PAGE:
Carnegie Mellon University research teams have devised a method to accurately track locations of multiple people in complicated indoor settings using a complex network of cameras.
The newly devised method is able to track the movement of 13 individuals in a nursing home setting, even in situations were someone slipped out of the camera’s line of sight. Researchers utilized cues from the feed, most importantly facial recognition, to track multiple people.
Despite the fact that multi-camera/object tracking is a far from new field, until now, automated recorded techniques have only been applied to controlled lab settings. The Carnegie Mellon research team, however, applied and demonstrated their techniques with residents and employees if a nursing facility, a setting where camera line of sight is obstructed by doorways, narrow hallways, poor lighting, and overlapping views.
The Carnegie Mellon algorithm improved on the two previous leading algorithms. Carnegie Mellon’s technique located individuals within just one meter of their accurate positions 88% of the time, compared to 35% and 56% for the previous algorithms.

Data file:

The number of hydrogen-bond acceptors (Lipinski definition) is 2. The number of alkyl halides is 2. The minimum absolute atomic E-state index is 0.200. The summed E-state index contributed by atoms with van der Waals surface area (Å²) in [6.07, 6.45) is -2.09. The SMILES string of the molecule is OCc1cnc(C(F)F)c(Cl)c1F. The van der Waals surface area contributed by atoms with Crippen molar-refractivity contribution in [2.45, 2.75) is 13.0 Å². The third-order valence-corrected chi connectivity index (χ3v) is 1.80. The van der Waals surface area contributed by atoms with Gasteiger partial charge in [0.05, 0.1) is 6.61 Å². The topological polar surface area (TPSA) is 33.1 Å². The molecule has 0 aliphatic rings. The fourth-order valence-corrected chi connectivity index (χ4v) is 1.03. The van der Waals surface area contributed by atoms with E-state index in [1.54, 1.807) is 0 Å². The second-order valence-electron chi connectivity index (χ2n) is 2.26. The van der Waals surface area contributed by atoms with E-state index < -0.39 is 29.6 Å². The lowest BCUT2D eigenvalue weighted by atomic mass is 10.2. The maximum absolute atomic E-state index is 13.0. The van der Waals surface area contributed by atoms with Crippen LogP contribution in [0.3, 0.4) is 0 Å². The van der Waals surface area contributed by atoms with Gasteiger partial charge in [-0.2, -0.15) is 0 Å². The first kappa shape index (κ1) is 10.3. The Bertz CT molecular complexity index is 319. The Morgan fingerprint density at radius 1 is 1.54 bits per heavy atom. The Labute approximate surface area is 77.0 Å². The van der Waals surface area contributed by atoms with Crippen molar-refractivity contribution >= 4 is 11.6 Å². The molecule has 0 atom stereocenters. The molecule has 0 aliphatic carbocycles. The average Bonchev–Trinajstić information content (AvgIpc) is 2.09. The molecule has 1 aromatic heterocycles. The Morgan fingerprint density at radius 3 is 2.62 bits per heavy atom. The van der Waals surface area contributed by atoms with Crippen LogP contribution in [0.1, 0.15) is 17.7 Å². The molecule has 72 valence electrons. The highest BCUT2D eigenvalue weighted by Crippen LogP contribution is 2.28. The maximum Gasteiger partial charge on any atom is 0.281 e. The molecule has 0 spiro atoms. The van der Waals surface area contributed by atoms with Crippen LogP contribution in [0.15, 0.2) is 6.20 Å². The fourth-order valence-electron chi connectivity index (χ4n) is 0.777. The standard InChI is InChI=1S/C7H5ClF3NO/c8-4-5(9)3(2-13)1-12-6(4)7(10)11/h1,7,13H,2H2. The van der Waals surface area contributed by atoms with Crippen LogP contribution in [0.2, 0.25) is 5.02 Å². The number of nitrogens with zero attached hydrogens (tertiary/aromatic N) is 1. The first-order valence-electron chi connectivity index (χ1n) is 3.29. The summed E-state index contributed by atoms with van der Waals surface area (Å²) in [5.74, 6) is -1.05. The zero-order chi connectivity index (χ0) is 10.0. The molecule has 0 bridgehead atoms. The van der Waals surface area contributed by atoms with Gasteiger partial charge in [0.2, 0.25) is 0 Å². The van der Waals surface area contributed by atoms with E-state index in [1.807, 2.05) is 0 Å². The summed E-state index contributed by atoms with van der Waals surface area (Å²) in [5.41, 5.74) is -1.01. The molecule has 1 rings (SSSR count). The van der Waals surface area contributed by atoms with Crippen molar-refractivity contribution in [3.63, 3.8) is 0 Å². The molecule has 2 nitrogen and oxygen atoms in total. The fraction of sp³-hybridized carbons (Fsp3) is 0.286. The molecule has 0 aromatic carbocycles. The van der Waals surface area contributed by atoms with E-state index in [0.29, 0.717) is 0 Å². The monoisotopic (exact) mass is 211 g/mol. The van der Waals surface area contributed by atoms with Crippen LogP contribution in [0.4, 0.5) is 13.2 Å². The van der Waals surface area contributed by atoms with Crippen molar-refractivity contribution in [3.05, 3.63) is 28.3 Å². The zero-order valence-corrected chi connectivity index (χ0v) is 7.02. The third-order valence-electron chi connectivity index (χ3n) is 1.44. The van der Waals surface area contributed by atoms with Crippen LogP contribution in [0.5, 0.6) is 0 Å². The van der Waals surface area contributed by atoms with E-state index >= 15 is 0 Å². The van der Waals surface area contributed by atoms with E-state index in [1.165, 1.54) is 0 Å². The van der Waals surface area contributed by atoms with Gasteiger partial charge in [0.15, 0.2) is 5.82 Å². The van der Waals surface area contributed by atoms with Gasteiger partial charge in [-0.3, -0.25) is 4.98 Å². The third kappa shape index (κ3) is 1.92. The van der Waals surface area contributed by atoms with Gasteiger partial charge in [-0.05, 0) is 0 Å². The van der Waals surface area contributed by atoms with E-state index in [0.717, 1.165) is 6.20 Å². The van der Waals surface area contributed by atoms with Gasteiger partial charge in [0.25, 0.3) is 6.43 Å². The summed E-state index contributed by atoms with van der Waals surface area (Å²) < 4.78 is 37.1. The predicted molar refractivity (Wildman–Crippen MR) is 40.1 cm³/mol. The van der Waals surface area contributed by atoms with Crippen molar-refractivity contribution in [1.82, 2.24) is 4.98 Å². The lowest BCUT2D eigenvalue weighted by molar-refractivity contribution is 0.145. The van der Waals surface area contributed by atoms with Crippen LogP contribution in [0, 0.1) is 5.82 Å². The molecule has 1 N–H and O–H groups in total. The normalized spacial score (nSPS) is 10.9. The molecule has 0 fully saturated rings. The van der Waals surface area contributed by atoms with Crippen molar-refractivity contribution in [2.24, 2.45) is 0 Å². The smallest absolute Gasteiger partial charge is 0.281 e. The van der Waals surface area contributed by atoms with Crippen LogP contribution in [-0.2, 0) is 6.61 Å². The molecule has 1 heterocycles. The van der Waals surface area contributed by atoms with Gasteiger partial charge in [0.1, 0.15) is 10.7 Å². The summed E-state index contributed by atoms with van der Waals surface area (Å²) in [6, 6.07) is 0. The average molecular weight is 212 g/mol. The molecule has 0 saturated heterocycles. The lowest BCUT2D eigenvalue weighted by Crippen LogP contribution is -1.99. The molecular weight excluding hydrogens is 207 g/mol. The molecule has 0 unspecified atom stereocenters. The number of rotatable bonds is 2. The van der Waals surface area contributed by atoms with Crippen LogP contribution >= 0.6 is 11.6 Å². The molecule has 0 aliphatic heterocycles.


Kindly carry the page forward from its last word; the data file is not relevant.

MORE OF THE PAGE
Researchers, Alexander Hauptmann, Shoou-I Yu, and Yi Yang will present the team’s findings at June 27th at the Computer Vision and Pattern Recognition Conference in Portland Oregon.
"The goal is not to be Big Brother, but to alert the caregivers of subtle changes in activity levels or behaviors that indicate a change of health status," Alexander Hauptmann commented. All of the people in this study consented to being tracked.
While potentially controversial, this system could revolutionize in-home or nursing home care.